<!--?php--><?php
	function wd_edit_fields( $contactmethods ) {
		//new fields
		$contactmethods['twitter'] = 'Twitter';
		$contactmethods['tumblr'] = 'Tumblr';
		$contactmethods['skype'] = 'Skype';

		unset($contactmethods['aim']);
		unset($contactmethods['jabber']);
		unset($contactmethods['yim']);

		return $contactmethods;
	}
	add_filter('user_contactmethods','wd_edit_fields',10,1);
?>

3. Export the user data


Now we have saved user data, but it can’t be seen. What we’ll need is a function to export this when we want (in a custom page, for instance).

Our function will get user data directly from the wp_usermeta table, and remove unnecessary data (used just by WordPress, but keep them if you want to export all user data).

This function will do the trick:

<!--?php--><?php
	function get_all_user_meta( $id ) {
		$to_remove = array("first_name", "last_name", "nickname", "rich_editing", "comment_shortcuts", "admin_color", "show_admin_bar_front", "wp_capabilities", "wp_user_level", "wp_dashboard_quick_press_last_post_id", "wp_user-settings", "wp_user-settings-time", "closedpostboxes_post", "metaboxhidden_post"); //all default and undesired fields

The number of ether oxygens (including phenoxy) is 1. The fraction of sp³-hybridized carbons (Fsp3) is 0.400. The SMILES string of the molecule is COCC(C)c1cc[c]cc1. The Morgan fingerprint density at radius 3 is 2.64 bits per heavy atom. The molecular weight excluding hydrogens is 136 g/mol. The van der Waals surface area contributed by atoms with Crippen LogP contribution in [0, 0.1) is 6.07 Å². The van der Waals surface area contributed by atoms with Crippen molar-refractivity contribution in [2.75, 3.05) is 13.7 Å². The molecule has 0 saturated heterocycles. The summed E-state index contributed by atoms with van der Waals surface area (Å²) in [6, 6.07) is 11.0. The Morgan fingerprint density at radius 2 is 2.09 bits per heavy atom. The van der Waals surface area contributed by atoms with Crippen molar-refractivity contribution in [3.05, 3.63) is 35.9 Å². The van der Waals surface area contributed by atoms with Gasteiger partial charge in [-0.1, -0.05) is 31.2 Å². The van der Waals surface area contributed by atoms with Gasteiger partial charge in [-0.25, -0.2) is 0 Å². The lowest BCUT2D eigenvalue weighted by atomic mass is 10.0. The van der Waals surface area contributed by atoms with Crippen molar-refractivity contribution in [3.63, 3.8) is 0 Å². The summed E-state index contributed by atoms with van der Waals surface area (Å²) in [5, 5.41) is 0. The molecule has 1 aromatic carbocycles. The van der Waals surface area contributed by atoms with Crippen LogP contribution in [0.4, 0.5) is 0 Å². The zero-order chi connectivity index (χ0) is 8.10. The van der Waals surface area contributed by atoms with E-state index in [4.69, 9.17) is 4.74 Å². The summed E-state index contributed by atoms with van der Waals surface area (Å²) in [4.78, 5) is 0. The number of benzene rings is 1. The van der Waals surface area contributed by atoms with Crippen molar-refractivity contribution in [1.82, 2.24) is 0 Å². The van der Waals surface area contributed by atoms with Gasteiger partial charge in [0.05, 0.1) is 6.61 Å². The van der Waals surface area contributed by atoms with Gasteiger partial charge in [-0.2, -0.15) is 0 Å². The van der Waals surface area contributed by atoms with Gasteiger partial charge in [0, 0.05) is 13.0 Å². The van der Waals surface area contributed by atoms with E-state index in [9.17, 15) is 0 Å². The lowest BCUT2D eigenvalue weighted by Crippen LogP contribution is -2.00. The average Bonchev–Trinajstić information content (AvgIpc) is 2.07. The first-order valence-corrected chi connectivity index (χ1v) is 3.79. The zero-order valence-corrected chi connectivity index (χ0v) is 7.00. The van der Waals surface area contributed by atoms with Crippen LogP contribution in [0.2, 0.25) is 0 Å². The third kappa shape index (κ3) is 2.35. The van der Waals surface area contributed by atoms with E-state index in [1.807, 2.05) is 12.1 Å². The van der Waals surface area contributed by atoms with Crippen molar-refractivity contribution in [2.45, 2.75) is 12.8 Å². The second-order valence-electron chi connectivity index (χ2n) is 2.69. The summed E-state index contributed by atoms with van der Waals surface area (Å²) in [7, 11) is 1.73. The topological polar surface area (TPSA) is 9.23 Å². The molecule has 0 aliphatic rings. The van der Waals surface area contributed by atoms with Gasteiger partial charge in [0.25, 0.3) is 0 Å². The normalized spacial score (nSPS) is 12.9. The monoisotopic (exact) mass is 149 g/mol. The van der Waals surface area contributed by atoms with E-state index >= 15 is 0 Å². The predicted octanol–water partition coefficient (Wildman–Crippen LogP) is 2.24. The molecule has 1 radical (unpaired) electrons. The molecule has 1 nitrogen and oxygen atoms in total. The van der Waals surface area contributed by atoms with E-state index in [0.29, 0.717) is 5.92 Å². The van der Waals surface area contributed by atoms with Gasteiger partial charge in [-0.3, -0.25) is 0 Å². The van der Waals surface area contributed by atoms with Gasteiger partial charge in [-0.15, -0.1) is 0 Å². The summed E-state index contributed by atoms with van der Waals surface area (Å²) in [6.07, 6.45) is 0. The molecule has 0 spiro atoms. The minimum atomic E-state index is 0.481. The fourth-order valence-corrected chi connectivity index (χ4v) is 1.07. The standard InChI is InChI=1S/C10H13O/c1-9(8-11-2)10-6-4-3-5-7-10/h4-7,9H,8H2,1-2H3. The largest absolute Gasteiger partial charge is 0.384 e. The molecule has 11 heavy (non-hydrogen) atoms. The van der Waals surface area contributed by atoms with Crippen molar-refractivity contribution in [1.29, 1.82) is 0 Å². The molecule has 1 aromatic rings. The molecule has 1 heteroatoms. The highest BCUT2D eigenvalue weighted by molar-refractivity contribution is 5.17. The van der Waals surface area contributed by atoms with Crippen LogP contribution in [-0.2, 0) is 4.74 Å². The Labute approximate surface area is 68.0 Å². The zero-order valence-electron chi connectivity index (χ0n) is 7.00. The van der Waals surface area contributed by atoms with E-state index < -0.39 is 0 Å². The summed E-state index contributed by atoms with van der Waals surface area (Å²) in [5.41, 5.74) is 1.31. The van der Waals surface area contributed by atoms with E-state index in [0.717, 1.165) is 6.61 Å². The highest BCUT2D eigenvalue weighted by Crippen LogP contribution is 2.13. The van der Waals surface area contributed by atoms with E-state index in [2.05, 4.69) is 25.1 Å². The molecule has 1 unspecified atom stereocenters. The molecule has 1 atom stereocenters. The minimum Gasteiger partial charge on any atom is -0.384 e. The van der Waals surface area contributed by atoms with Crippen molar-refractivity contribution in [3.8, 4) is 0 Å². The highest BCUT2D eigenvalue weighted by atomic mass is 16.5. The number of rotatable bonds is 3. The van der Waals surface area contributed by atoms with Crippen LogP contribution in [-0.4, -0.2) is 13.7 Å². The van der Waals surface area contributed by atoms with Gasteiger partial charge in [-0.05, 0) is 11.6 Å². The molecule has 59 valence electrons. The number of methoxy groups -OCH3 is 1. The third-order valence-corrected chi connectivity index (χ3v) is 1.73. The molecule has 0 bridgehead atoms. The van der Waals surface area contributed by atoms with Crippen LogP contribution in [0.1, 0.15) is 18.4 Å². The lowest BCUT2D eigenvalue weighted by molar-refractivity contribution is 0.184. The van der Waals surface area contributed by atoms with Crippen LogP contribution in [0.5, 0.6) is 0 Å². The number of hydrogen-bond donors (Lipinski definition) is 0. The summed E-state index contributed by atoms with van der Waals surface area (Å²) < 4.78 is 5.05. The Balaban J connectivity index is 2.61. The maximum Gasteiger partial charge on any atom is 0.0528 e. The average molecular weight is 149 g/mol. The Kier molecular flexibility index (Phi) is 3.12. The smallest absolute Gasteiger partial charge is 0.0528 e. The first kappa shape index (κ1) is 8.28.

$remove = "";
		if (! empty($to_remove) && is_array($to_remove) ) {
			foreach ($to_remove as $item) {
				$remove .= "AND  meta_key != '$item' ";
			}
		}
		global $wpdb;
		$qry = "SELECT meta_key, meta_value FROM wp_usermeta WHERE user_id = $id $remove";
		$myrows = $wpdb->get_results( $qry );

		return $myrows;